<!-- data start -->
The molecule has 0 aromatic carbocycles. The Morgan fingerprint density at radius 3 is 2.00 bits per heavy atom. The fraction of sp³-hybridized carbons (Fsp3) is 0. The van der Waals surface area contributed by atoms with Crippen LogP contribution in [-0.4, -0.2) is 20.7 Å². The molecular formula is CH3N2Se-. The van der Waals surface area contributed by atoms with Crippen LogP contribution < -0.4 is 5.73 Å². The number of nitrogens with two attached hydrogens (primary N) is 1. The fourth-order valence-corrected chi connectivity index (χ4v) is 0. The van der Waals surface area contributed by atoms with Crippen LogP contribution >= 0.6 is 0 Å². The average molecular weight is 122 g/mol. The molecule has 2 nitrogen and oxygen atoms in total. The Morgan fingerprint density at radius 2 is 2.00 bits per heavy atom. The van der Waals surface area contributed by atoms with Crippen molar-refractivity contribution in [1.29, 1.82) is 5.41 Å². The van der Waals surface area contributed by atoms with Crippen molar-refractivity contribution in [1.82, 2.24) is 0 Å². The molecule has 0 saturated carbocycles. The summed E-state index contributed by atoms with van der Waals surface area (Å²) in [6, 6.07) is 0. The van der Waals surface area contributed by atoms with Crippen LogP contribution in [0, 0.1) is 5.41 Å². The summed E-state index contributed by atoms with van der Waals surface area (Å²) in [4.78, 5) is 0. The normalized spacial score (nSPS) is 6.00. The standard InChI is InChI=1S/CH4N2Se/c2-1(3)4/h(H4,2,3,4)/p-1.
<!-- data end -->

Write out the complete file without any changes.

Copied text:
The molecule has 0 aromatic carbocycles. The Morgan fingerprint density at radius 3 is 2.00 bits per heavy atom. The fraction of sp³-hybridized carbons (Fsp3) is 0. The van der Waals surface area contributed by atoms with Crippen LogP contribution in [-0.4, -0.2) is 20.7 Å². The molecular formula is CH3N2Se-. The van der Waals surface area contributed by atoms with Crippen LogP contribution < -0.4 is 5.73 Å². The number of nitrogens with two attached hydrogens (primary N) is 1. The fourth-order valence-corrected chi connectivity index (χ4v) is 0. The van der Waals surface area contributed by atoms with Crippen LogP contribution >= 0.6 is 0 Å². The average molecular weight is 122 g/mol. The molecule has 2 nitrogen and oxygen atoms in total. The Morgan fingerprint density at radius 2 is 2.00 bits per heavy atom. The van der Waals surface area contributed by atoms with Crippen molar-refractivity contribution in [1.29, 1.82) is 5.41 Å². The van der Waals surface area contributed by atoms with Crippen molar-refractivity contribution in [1.82, 2.24) is 0 Å². The molecule has 0 saturated carbocycles. The summed E-state index contributed by atoms with van der Waals surface area (Å²) in [6, 6.07) is 0. The van der Waals surface area contributed by atoms with Crippen LogP contribution in [0, 0.1) is 5.41 Å². The summed E-state index contributed by atoms with van der Waals surface area (Å²) in [4.78, 5) is 0. The normalized spacial score (nSPS) is 6.00. The standard InChI is InChI=1S/CH4N2Se/c2-1(3)4/h(H4,2,3,4)/p-1.